Proof of the Derivative of \( a^x \)

The proof of the derivative of the exponential function \( a^x \), such that \( a \gt 0 \) and \( a \ne 1 \), is presented. The derivative of a composite function of the form \( a^{u(x)} \) is also presented. Examples with their solutions are included.

Proof of the Derivative of \( a^x \)

Let \( y = a^x \) , such that \( a \gt 0 \) and \( a \ne 1 \)
Take the \( \ln \) of both sides of the equation \( y = a^x \) to obtain
\( \ln y = \ln a^x \qquad (1) \)
Use the property of \( \; \ln \; \) given by \( \; \ln a^x = x \ln a \; \) in \( (1) \) above and write \( \ln y = \ln a^x \) as
\( \ln y = x \ln a\)
Take the derivative, with respect to \( x \), of both sides of the above equation.
\( \dfrac{d}{dx} (\ln y) = \dfrac{d}{dx} ( x \ln a) \qquad (2) \)
Use the chain rule of differentiation to write the left side of \( (2) \) as \[ \dfrac{d}{dx} (\ln y) = \dfrac{1}{y} \dfrac{dy}{dx} \] and the derivative of the right side of \( (2) \) is given by \[ \dfrac{d}{dx} ( x \ln a) = \ln a\] Substitute the two results above in \( (2) \) to obtain
\( \dfrac{1}{y} \dfrac{dy}{dx} = \ln a \)
Multiply both sides of the above by \( y \)
\( y \dfrac{1}{y} \dfrac{dy}{dx} = y \ln a \)
Simplify to obtain
\( \dfrac{dy}{dx} = y \; \ln a \)
Substitute \( y \) by \( a^x \) to write the derivative of \( a^x \) as
\[ \dfrac{d \left(a^x \right)}{dx} = (\ln a) \; a^x \qquad (I) \]

Derivative of the Composite Function \( y = a^{u(x)} \)

We now consider the composite exponential of another function u(x). Use the chain rule of differentiation to write
\( \displaystyle \dfrac{d a^{u(x)}}{dx} = \dfrac{d( a^{u})}{du} \dfrac{du}{dx} \qquad (3) \)
Use the above result in \( (I) \) to write \( \dfrac{d( a^{u})}{du} = (\ln a) \; a^u \) and substitute in \( (3) \) above to obtain the derivative of the composite function \( y = a^{u(x)} \) as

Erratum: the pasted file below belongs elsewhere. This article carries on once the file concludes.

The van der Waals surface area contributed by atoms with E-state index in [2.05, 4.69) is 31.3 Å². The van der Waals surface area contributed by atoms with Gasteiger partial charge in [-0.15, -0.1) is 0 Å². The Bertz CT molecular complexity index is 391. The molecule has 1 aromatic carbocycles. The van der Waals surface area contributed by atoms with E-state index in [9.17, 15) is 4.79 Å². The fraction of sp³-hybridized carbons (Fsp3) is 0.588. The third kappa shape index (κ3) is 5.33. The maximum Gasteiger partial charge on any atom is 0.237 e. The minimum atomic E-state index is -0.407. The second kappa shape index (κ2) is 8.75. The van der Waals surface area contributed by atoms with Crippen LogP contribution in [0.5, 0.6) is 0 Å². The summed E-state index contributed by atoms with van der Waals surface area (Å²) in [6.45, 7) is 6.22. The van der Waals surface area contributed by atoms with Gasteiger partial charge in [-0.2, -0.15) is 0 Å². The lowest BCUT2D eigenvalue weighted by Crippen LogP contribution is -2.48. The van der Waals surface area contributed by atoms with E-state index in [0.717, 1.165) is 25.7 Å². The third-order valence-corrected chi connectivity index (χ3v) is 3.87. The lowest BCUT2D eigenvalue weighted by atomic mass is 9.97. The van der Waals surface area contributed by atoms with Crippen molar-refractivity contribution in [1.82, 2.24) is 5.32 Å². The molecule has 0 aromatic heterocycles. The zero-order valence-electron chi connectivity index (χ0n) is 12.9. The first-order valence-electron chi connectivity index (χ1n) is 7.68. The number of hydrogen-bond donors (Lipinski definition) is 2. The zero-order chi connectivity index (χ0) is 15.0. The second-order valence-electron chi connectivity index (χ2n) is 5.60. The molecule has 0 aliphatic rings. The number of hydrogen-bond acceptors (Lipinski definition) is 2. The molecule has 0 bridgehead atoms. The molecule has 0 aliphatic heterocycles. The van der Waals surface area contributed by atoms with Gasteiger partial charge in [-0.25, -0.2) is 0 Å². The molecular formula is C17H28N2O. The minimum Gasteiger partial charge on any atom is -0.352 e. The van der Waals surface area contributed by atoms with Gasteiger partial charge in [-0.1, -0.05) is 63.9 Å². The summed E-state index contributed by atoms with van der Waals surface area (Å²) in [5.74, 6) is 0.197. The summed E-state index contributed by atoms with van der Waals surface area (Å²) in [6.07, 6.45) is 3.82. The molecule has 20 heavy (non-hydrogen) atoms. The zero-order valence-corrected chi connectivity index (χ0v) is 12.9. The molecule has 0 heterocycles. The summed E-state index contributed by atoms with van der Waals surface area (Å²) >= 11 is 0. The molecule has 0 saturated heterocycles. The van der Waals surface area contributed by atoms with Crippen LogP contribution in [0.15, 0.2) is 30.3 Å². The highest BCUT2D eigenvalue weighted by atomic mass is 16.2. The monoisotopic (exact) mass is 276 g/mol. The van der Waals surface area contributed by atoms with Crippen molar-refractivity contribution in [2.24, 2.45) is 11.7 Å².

\[ \displaystyle \dfrac{d \left(a^{u(x)} \right)}{dx} = (\ln a) \; a^u \; \dfrac{du}{dx} \qquad (II) \]

Example 1
Find the derivative of the composite exponential functions

  1. \( f(x) = 2^{-x^4+5x-4} \)
  2. \( g(x) = 3^{\sqrt{x^4+2x}} \)
  3. \( h(x) = 5^{ \left(\dfrac{2x}{3x+2}\right)} \)

Solution to Example 1


  1. Let \( u(x) = -x^4+5x-4 \) and therefore \( \dfrac{du}{dx} = -4 x^3 + 5 \)
    Apply the rule for the composite exponential function in \( (II) \) above
    \( \displaystyle \dfrac{d}{dx} f(x) = ( \ln 2) 2^u \dfrac{du}{dx} = ( \ln 2) \; 2^{-x^4+5x-4} \times (-4 x^3 + 5 ) \)
    \( = ( \ln 2) \; (-4 x^3 + 5 ) \; 2^{-x^4+5x-4} \)


  2. Let \( u(x) = \sqrt{x^4+2x} \) and therefore \( \dfrac{du}{dx} = \dfrac{1}{2} \dfrac{4 x^3 + 2}{\sqrt{x^4+2x}} = \dfrac{2 x^3 + 1}{\sqrt{x^4+2x}} \).
    Apply the rule of differentiation for the composite exponential function in \( (II) \) above
    \( \displaystyle \dfrac{d}{dx} g(x) = (\ln 3) 3^u \dfrac{du}{dx} = (\ln 3) 3^{\sqrt{x^2+1}} \times \dfrac{2 x^3 + 1}{\sqrt{x^4+2x}} \)
    \( = ( \ln 3) \dfrac{2 x^3 + 1}{\sqrt{x^4+2x}} \; 3^{\sqrt{x^2+1}} \)


  3. Let \( u(x) = \dfrac {2x}{3x+2} \) and therefore \( \dfrac{du}{dx} = \dfrac{4}{\left(3x+2\right)^2} \)
    The use of the rule of differentiation for the composite exponential function obtained in \( (II) \) above gives
    \( \displaystyle \dfrac{d}{dx} h(x) = ( \ln 5 ) \; 5^u \; \dfrac{du}{dx} \)
    \( = ( \ln 5) \; \dfrac{4}{\left(3x+2\right)^2} \; 5^{\left(\frac{2x}{3x+2}\right)} \)


More References and links

derivative
definition of the derivative
Chain Rule of Differentiation in Calculus .

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